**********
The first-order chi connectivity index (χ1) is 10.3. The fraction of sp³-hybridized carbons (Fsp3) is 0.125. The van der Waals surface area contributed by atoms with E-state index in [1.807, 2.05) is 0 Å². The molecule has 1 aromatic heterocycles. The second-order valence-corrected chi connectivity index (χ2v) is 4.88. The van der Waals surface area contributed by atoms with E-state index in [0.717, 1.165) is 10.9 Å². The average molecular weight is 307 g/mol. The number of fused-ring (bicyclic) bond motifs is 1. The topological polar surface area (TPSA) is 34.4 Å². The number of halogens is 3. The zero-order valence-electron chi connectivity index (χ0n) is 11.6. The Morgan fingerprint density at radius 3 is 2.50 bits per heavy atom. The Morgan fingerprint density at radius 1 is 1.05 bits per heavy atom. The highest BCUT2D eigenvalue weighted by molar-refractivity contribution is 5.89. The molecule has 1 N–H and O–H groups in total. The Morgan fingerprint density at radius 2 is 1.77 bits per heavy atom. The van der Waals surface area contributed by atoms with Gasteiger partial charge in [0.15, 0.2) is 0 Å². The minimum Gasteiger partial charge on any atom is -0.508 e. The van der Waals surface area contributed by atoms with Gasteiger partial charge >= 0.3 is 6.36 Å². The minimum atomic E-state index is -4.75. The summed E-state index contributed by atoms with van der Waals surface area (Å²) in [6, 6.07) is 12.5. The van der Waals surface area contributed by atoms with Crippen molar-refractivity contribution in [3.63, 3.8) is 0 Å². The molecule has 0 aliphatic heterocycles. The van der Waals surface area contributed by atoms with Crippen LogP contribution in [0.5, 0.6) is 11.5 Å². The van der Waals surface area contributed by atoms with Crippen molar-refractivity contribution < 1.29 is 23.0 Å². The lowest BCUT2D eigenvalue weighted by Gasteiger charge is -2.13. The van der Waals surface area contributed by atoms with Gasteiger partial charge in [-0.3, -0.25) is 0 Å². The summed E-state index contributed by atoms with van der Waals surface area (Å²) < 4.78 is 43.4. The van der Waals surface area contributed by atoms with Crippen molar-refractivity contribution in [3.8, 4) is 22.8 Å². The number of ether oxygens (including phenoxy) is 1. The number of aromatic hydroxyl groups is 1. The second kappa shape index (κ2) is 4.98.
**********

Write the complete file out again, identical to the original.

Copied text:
The first-order chi connectivity index (χ1) is 10.3. The fraction of sp³-hybridized carbons (Fsp3) is 0.125. The van der Waals surface area contributed by atoms with E-state index in [1.807, 2.05) is 0 Å². The molecule has 1 aromatic heterocycles. The second-order valence-corrected chi connectivity index (χ2v) is 4.88. The van der Waals surface area contributed by atoms with E-state index in [0.717, 1.165) is 10.9 Å². The average molecular weight is 307 g/mol. The number of fused-ring (bicyclic) bond motifs is 1. The topological polar surface area (TPSA) is 34.4 Å². The number of halogens is 3. The zero-order valence-electron chi connectivity index (χ0n) is 11.6. The Morgan fingerprint density at radius 3 is 2.50 bits per heavy atom. The Morgan fingerprint density at radius 1 is 1.05 bits per heavy atom. The highest BCUT2D eigenvalue weighted by molar-refractivity contribution is 5.89. The molecule has 1 N–H and O–H groups in total. The Morgan fingerprint density at radius 2 is 1.77 bits per heavy atom. The van der Waals surface area contributed by atoms with Gasteiger partial charge in [0.15, 0.2) is 0 Å². The minimum Gasteiger partial charge on any atom is -0.508 e. The van der Waals surface area contributed by atoms with Gasteiger partial charge >= 0.3 is 6.36 Å². The minimum atomic E-state index is -4.75. The summed E-state index contributed by atoms with van der Waals surface area (Å²) in [6, 6.07) is 12.5. The van der Waals surface area contributed by atoms with Crippen molar-refractivity contribution in [3.63, 3.8) is 0 Å². The molecule has 0 aliphatic heterocycles. The van der Waals surface area contributed by atoms with Crippen LogP contribution in [0.5, 0.6) is 11.5 Å². The van der Waals surface area contributed by atoms with Crippen molar-refractivity contribution < 1.29 is 23.0 Å². The lowest BCUT2D eigenvalue weighted by Gasteiger charge is -2.13. The van der Waals surface area contributed by atoms with Gasteiger partial charge in [-0.3, -0.25) is 0 Å². The summed E-state index contributed by atoms with van der Waals surface area (Å²) < 4.78 is 43.4. The van der Waals surface area contributed by atoms with Crippen molar-refractivity contribution in [3.8, 4) is 22.8 Å². The number of ether oxygens (including phenoxy) is 1. The number of aromatic hydroxyl groups is 1. The second kappa shape index (κ2) is 4.98.